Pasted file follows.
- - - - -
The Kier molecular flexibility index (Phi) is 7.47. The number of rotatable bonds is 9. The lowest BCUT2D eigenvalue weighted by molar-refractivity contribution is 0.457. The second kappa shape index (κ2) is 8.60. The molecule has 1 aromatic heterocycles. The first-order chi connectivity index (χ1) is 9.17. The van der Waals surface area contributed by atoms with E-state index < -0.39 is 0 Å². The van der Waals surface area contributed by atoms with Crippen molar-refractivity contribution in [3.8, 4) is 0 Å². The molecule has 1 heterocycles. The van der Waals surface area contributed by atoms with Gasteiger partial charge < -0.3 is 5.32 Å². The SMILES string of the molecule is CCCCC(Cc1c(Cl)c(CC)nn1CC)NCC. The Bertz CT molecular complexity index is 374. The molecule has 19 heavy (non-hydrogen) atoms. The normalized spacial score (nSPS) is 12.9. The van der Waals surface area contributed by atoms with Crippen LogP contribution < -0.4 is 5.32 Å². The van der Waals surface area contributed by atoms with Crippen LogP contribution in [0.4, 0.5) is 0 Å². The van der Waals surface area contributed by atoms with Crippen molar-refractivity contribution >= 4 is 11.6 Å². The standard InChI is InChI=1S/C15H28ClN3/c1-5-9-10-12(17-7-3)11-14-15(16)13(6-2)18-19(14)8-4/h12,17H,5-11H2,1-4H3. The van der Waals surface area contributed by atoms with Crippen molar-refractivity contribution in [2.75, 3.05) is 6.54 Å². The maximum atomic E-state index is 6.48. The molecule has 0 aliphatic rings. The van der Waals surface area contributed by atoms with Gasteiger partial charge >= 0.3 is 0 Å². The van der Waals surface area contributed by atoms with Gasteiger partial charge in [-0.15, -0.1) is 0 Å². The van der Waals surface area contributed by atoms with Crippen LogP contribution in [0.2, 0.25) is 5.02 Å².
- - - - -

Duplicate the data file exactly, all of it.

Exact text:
The Kier molecular flexibility index (Phi) is 7.47. The number of rotatable bonds is 9. The lowest BCUT2D eigenvalue weighted by molar-refractivity contribution is 0.457. The second kappa shape index (κ2) is 8.60. The molecule has 1 aromatic heterocycles. The first-order chi connectivity index (χ1) is 9.17. The van der Waals surface area contributed by atoms with E-state index < -0.39 is 0 Å². The van der Waals surface area contributed by atoms with Crippen molar-refractivity contribution in [3.8, 4) is 0 Å². The molecule has 1 heterocycles. The van der Waals surface area contributed by atoms with Gasteiger partial charge < -0.3 is 5.32 Å². The SMILES string of the molecule is CCCCC(Cc1c(Cl)c(CC)nn1CC)NCC. The Bertz CT molecular complexity index is 374. The molecule has 19 heavy (non-hydrogen) atoms. The normalized spacial score (nSPS) is 12.9. The van der Waals surface area contributed by atoms with Crippen LogP contribution < -0.4 is 5.32 Å². The van der Waals surface area contributed by atoms with Crippen LogP contribution in [0.4, 0.5) is 0 Å². The van der Waals surface area contributed by atoms with Crippen molar-refractivity contribution >= 4 is 11.6 Å². The standard InChI is InChI=1S/C15H28ClN3/c1-5-9-10-12(17-7-3)11-14-15(16)13(6-2)18-19(14)8-4/h12,17H,5-11H2,1-4H3. The van der Waals surface area contributed by atoms with Crippen molar-refractivity contribution in [2.75, 3.05) is 6.54 Å². The maximum atomic E-state index is 6.48. The molecule has 0 aliphatic rings. The van der Waals surface area contributed by atoms with Gasteiger partial charge >= 0.3 is 0 Å². The van der Waals surface area contributed by atoms with Gasteiger partial charge in [-0.15, -0.1) is 0 Å². The van der Waals surface area contributed by atoms with Crippen LogP contribution in [0.2, 0.25) is 5.02 Å².